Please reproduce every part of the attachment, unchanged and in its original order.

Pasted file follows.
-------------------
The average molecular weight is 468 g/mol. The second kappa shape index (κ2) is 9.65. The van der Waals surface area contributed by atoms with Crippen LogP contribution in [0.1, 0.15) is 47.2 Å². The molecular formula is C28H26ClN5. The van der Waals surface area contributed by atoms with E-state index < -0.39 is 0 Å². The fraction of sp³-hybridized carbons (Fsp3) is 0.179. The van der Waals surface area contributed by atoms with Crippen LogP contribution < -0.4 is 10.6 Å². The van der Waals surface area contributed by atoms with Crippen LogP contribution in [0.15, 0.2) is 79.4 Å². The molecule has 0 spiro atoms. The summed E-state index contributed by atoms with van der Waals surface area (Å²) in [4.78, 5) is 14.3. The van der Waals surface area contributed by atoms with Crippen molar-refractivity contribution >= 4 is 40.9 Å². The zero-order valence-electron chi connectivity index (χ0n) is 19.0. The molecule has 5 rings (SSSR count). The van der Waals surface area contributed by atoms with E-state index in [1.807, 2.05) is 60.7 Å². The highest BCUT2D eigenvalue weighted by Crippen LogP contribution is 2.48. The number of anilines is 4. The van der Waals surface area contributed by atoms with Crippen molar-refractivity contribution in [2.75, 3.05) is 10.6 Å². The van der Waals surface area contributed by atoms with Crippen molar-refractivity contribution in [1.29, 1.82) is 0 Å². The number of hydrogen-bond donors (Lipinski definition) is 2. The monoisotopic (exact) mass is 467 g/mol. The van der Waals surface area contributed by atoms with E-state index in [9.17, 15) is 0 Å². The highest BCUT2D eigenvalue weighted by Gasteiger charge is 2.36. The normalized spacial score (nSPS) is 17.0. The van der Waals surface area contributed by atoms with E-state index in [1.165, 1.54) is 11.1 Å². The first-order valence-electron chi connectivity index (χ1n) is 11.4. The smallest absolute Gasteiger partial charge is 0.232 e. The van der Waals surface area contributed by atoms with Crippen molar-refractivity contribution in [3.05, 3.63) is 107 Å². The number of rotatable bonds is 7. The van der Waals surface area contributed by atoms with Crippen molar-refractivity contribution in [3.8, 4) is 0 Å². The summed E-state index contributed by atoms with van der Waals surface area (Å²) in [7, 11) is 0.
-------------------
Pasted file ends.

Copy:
The average molecular weight is 468 g/mol. The second kappa shape index (κ2) is 9.65. The van der Waals surface area contributed by atoms with Crippen LogP contribution in [0.1, 0.15) is 47.2 Å². The molecular formula is C28H26ClN5. The van der Waals surface area contributed by atoms with E-state index < -0.39 is 0 Å². The fraction of sp³-hybridized carbons (Fsp3) is 0.179. The van der Waals surface area contributed by atoms with Crippen LogP contribution < -0.4 is 10.6 Å². The van der Waals surface area contributed by atoms with Crippen LogP contribution in [0.15, 0.2) is 79.4 Å². The molecule has 0 spiro atoms. The summed E-state index contributed by atoms with van der Waals surface area (Å²) in [4.78, 5) is 14.3. The van der Waals surface area contributed by atoms with Crippen molar-refractivity contribution >= 4 is 40.9 Å². The zero-order valence-electron chi connectivity index (χ0n) is 19.0. The molecule has 5 rings (SSSR count). The van der Waals surface area contributed by atoms with E-state index in [1.807, 2.05) is 60.7 Å². The highest BCUT2D eigenvalue weighted by Crippen LogP contribution is 2.48. The number of anilines is 4. The van der Waals surface area contributed by atoms with Crippen molar-refractivity contribution in [2.75, 3.05) is 10.6 Å². The van der Waals surface area contributed by atoms with Crippen molar-refractivity contribution in [1.29, 1.82) is 0 Å². The number of hydrogen-bond donors (Lipinski definition) is 2. The monoisotopic (exact) mass is 467 g/mol. The van der Waals surface area contributed by atoms with E-state index in [9.17, 15) is 0 Å². The highest BCUT2D eigenvalue weighted by Gasteiger charge is 2.36. The normalized spacial score (nSPS) is 17.0. The van der Waals surface area contributed by atoms with E-state index in [1.165, 1.54) is 11.1 Å². The first-order valence-electron chi connectivity index (χ1n) is 11.4. The smallest absolute Gasteiger partial charge is 0.232 e. The van der Waals surface area contributed by atoms with Crippen molar-refractivity contribution in [3.05, 3.63) is 107 Å². The number of rotatable bonds is 7. The van der Waals surface area contributed by atoms with Crippen molar-refractivity contribution in [3.8, 4) is 0 Å². The summed E-state index contributed by atoms with van der Waals surface area (Å²) in [7, 11) is 0.